Internet infrastructure giant VeriSign was the victim of numerous security breaches in 2010, which Reuters uncovered in a quarterly U.S. Securities and Exchange Commission filing in October. Information was stolen, but what or how much is unknown as VeriSign remains tight-lipped, saying only:
In 2010, the Company faced several successful attacks against its corporate network in which access was gained to information on a small portion of our computers and servers ... We have investigated and do not believe these attacks breached the servers that support our Domain Name System ('DNS') network.
Even though the breaches were discovered in 2010, upper management wasn't notified until September 2011, says PCMag.com.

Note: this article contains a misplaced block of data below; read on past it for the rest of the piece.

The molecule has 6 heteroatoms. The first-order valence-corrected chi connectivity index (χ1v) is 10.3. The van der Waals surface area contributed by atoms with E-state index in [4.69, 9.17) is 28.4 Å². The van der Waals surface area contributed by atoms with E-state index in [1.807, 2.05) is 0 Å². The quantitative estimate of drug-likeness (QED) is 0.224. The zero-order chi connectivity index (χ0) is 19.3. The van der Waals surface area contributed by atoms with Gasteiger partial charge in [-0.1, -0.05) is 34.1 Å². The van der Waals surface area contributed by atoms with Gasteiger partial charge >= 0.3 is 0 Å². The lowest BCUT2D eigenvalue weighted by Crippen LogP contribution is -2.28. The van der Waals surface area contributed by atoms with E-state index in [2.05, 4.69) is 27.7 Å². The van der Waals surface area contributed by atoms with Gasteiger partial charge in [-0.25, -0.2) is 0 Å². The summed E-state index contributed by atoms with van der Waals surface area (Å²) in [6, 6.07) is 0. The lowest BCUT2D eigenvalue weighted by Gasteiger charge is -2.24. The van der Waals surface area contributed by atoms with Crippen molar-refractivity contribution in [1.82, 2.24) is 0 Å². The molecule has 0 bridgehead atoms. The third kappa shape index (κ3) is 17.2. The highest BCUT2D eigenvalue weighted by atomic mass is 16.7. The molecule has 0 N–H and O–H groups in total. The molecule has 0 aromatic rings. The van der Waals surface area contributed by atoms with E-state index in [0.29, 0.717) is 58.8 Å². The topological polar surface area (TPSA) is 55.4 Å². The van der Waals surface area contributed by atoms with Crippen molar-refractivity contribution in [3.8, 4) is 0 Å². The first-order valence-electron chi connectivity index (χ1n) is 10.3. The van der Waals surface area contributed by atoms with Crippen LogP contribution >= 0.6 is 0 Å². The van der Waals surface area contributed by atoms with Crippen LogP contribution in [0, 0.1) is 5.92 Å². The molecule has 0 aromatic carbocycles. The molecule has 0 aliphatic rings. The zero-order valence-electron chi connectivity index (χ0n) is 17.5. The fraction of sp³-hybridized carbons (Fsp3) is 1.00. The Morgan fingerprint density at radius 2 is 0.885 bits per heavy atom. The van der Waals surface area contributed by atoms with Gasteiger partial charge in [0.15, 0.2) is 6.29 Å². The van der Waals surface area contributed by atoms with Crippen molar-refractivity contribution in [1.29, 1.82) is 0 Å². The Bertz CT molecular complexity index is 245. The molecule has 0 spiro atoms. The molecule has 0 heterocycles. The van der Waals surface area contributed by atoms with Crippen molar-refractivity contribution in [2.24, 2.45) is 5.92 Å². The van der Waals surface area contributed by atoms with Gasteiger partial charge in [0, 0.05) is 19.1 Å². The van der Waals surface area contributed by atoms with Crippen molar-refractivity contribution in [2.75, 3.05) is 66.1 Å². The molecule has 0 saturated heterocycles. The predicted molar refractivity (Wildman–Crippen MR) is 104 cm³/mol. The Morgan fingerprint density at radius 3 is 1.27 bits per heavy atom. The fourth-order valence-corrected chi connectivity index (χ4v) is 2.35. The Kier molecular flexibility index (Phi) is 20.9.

Security experts are having difficulty responding to the revelation as so much information is still unknown. Was the DNS network accessed? VeriSign's statement doesn't completely rule out the possibility. As TIME blogger Keith Wagstaff says: "I'd feel a lot better if they used the words ‘are certain' instead of ‘do not believe.'"
VeriSign used to be the world's largest SSL (secure socket layer) certificate issuing authority before selling the business to Symantec. Was a root SSL certificate compromised? Computerworld explains the risk:
If criminals did steal one or more SSL certificates, they could use them to conduct ‘man-in-the-middle' attacks, tricking users into thinking they were at a legitimate site when in fact their communications were being secretly intercepted. Or they could use them to ‘secure'fake websites that seem to be legitimate copies of popular Web services, using the bogus domains to steal information or plant malware.
Wagstaff sums it up:
The fact that a company this big and this central to the Internet would wait so long to reveal it had been attacked is unacceptable.